Trivandrum, Kerala | Photo: Robert Schrader

Discover underrated Trivandrum

Far fewer foreigners visit Trivandrum (which is officially known as “Thiruvananthapuram” but still often shortened for obvious reasons) than Kochi, and that’s a shame. From the Tamil-style Padmanbhaswamy Temple in the city center, to the harbor of Vizinjam, flanked on one side by an ornate mosque and on the other by a replica of Brazil’s Christ the Redeemer, Trivandrum is every bit as captivating as Kochi. Another worthwhile place to stop is Kovalam Beach, which is famous for its lighthouse.

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Where to stay

One thing Kerala definitely shares in common with rest of India is high-quality accommodation for a great price. In Fort Kochi, for example, you can stay in the boutique Tissa’s Inn hotel at rates that might only buy a hostel in Europe. Though many travelers turn up at the pier in Alappuzha and find a houseboat that way, you can browse Orbitz’s selection of hotels and houseboats in the Kerala backwaters.

When to go

Kerala has two seasons—wet and dry. In order to avoid soaking monsoon rains, visit between about November and April. Prices are lowest (and crowds lightest) during the “shoulder” months on the periphery of this range, while Christmas (there are a fair amount of Christians in southern India) and the New Year holiday are among the busiest times. If you do come during the wet months, keep in mind that rain in Kerala can be more than just a nuisance.

Getting around

Indians are some of the world’s tech-savviest people, which means that Ubers are prevalent in major Kerala cities like Kochi and Trivandrum. For long journeys, budget travelers can use India’s famous (some might say infamous) train network, or long distance buses operated by the Keralan government. However, you should always ask your hotel how much a taxi would cost—they can be quite affordable, especially if you’re traveling in a group.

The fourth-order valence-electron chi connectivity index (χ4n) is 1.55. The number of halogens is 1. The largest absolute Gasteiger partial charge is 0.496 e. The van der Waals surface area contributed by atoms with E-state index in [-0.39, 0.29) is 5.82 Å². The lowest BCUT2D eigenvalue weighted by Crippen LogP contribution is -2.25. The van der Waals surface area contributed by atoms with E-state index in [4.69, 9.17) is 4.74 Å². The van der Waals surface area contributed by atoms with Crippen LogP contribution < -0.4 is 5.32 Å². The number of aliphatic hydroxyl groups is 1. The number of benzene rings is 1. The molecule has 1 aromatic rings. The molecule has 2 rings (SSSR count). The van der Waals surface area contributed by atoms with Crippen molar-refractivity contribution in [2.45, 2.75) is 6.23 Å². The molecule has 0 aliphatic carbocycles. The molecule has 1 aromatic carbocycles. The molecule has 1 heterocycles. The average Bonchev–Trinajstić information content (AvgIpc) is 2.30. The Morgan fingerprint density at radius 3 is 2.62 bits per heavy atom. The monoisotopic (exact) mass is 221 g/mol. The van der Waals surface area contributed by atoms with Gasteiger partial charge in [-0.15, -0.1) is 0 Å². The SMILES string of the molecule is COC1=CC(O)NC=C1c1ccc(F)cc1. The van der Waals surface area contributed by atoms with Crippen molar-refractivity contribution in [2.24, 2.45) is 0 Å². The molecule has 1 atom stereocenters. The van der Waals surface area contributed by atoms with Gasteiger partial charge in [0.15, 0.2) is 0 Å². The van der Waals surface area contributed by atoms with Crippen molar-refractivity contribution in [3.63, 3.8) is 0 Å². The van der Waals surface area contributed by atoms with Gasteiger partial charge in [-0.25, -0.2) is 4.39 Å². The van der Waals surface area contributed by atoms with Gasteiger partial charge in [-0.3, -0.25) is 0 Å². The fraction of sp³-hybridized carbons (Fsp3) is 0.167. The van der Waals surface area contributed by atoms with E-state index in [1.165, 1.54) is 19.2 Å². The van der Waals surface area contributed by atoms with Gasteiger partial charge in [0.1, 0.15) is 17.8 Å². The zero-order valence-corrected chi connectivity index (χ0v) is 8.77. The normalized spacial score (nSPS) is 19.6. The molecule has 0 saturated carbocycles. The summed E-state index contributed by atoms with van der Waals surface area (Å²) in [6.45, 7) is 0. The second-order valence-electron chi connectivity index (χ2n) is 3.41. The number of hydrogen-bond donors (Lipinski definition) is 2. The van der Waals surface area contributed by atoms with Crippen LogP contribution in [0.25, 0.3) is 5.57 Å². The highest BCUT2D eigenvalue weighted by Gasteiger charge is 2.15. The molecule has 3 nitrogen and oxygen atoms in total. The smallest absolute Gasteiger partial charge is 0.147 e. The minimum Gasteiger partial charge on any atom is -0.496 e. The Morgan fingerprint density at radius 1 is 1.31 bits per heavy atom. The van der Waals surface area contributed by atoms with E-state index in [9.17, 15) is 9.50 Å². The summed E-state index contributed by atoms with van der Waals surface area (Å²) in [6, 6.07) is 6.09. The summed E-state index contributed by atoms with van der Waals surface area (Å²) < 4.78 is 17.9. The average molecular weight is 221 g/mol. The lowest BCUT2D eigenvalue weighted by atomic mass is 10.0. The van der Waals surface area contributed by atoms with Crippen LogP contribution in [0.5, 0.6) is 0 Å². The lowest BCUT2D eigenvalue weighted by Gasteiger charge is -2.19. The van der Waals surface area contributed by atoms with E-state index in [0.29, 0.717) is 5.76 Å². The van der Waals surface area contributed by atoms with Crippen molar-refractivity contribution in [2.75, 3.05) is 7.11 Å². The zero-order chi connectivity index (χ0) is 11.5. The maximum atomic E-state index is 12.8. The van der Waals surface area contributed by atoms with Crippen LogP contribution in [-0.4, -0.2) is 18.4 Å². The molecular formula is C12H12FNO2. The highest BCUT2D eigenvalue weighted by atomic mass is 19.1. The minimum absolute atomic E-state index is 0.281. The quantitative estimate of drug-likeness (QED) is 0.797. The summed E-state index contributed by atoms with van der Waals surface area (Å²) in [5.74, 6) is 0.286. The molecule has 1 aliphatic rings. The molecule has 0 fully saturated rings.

Is Kerala safe?

The aforementioned potential for flooding notwithstanding, Kerala is one of the safest states in India. Though traffic accidents probably occur more here than in your home city, and while the Communist Party that governs the state creates a lot of paranoid headlines in Indian media, Kerala is free of much of the crime and danger that plagues the rest of India. Notably for female travelers, sexual assault is very rare here compared to Delhi and North India, where it has recently reached epidemic levels.

The bottom line

If you haven’t already begun your search for flights to Kochi, you will soon. Whether for the tranquility of Kerala’s backwaters, the drama of its cliff-hewn beaches, to spices and tea plantations of its mountainous interior, or the cultural treasures of its charming cities, India’s best-kept secret will be on everybody’s lips before long. Can’t you just picture yourself lounging on the deck on a houseboat?

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Tagged: Asia, India

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Robert Schrader
Robert is a writer and photographer who's spent the better part of the past decade roaming the globe. Read hundreds of inspiring, informative travel articles on his blog Leave Your Daily Hell, or see the world through his eyes on Instagram, where he's @leaveyourdailyhell.